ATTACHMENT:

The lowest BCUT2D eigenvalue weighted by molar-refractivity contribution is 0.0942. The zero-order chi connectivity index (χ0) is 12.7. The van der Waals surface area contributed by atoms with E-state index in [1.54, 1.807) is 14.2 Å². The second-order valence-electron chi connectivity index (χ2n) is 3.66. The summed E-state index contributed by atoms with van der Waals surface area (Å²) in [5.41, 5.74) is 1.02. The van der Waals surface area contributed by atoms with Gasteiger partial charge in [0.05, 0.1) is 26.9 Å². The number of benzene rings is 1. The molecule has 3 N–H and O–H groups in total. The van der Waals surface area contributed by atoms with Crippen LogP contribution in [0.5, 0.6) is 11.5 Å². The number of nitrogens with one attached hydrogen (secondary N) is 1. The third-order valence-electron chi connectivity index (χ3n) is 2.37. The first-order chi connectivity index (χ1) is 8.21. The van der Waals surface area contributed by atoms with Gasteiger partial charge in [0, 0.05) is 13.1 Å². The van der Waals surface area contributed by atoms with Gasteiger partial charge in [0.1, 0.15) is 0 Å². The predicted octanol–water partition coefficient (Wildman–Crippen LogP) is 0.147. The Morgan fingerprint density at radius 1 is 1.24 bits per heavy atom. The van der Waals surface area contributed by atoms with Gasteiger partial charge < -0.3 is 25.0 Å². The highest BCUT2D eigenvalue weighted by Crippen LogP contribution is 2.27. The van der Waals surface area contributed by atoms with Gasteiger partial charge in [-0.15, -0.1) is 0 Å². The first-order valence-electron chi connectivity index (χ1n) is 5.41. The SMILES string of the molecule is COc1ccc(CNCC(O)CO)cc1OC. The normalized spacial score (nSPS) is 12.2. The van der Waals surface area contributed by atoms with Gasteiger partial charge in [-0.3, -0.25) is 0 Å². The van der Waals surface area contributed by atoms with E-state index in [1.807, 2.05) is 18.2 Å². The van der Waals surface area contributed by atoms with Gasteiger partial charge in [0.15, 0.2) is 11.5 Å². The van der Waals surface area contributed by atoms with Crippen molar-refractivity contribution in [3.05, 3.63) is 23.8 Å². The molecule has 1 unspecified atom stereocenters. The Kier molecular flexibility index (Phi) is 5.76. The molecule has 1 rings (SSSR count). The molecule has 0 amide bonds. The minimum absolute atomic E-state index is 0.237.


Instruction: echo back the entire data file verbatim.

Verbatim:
The lowest BCUT2D eigenvalue weighted by molar-refractivity contribution is 0.0942. The zero-order chi connectivity index (χ0) is 12.7. The van der Waals surface area contributed by atoms with E-state index in [1.54, 1.807) is 14.2 Å². The second-order valence-electron chi connectivity index (χ2n) is 3.66. The summed E-state index contributed by atoms with van der Waals surface area (Å²) in [5.41, 5.74) is 1.02. The van der Waals surface area contributed by atoms with Gasteiger partial charge in [0.05, 0.1) is 26.9 Å². The number of benzene rings is 1. The molecule has 3 N–H and O–H groups in total. The van der Waals surface area contributed by atoms with Crippen LogP contribution in [0.5, 0.6) is 11.5 Å². The number of nitrogens with one attached hydrogen (secondary N) is 1. The third-order valence-electron chi connectivity index (χ3n) is 2.37. The first-order chi connectivity index (χ1) is 8.21. The van der Waals surface area contributed by atoms with Gasteiger partial charge in [0, 0.05) is 13.1 Å². The van der Waals surface area contributed by atoms with Gasteiger partial charge in [0.1, 0.15) is 0 Å². The predicted octanol–water partition coefficient (Wildman–Crippen LogP) is 0.147. The Morgan fingerprint density at radius 1 is 1.24 bits per heavy atom. The van der Waals surface area contributed by atoms with Gasteiger partial charge < -0.3 is 25.0 Å². The highest BCUT2D eigenvalue weighted by Crippen LogP contribution is 2.27. The van der Waals surface area contributed by atoms with Gasteiger partial charge in [-0.15, -0.1) is 0 Å². The first-order valence-electron chi connectivity index (χ1n) is 5.41. The SMILES string of the molecule is COc1ccc(CNCC(O)CO)cc1OC. The normalized spacial score (nSPS) is 12.2. The van der Waals surface area contributed by atoms with Gasteiger partial charge in [-0.3, -0.25) is 0 Å². The van der Waals surface area contributed by atoms with E-state index in [1.807, 2.05) is 18.2 Å². The van der Waals surface area contributed by atoms with Gasteiger partial charge in [0.15, 0.2) is 11.5 Å². The van der Waals surface area contributed by atoms with Crippen molar-refractivity contribution in [3.05, 3.63) is 23.8 Å². The molecule has 1 unspecified atom stereocenters. The Kier molecular flexibility index (Phi) is 5.76. The molecule has 1 rings (SSSR count). The molecule has 0 amide bonds. The minimum absolute atomic E-state index is 0.237.